It’s merger madness in the markets right now. And wouldn’t you know it? There’s an exchange traded fund (ETF) to play it.
Among the deals, would-be deals and not-deals-yet include:
- CNBC reports that in merger news, the Genzyme (NASDAQ: GENZ) board rejected a $18.5 billion offer that translated into $69 per share of Sanofi-Aventis (NYSE: SNY). [Why Biotech Is Feeling the Winds of Change.]
- Intel (NASDAQ: INTC) recently bought the wireless unit of German chipmaker Infineon (NYSE: IFX), for $1.4 billion.
- BHP Billiton (NYSE: BHP) is still after Potash (NYSE: POT) for about $12 billion and Reuters reports that word is the sale is focused on nitrogen and phosphates. [6 Ways to Access The Potash Bids With ETFs.]
Add to all this activity the fact that S&P 500 corporations are sitting on about $1.8 trillion in cash right now. They’ll be looking to deploy it in one way or another, and M&As may be a way to do it.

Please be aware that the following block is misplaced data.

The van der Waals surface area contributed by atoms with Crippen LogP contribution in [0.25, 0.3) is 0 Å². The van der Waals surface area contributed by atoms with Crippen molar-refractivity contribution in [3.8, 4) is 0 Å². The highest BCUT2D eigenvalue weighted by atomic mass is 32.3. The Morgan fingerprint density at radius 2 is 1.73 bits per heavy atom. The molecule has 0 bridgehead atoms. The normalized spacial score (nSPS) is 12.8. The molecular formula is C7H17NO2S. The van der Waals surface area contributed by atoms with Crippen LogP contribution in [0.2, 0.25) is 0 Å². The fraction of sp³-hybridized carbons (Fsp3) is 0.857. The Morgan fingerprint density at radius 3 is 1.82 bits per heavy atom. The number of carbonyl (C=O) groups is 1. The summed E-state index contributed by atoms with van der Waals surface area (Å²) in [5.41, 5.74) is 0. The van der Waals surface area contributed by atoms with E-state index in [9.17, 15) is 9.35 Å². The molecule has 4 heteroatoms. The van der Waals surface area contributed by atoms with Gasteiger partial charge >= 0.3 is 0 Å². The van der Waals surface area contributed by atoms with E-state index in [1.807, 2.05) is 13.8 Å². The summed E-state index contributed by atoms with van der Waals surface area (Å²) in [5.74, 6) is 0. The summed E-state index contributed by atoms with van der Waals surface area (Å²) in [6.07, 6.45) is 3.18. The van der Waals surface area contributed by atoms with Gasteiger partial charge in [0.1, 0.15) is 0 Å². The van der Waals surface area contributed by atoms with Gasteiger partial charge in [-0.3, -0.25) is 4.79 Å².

There is an ETF that tracks an index designed to profit from the spread between an acquisition target’s current stock value and the higher takeover price. The only major risk is if prices are lowered during negotiation time.
IQ ARB Merger Arbitrage ETF (NYSEArca: MNA) is designed to “diversify portfolios and dampen overall volatility” because the strategy tends to not move in lockstep with major stock indexes, reports John Spence for MarketWatch. Assets are just under $30 million, but the activity in this space could drive investors to the fund.
MNA doesn’t speculate on deals – it only buys the target’s shares after a transaction has been publicly announced. Therefore, it won’t capture the big rallies that typically occur in the target’s stock after a potential transaction is unveiled. It’s up 0.7% in the last three months and down 2% in the last six.
Tisha Guerrero contributed to this article.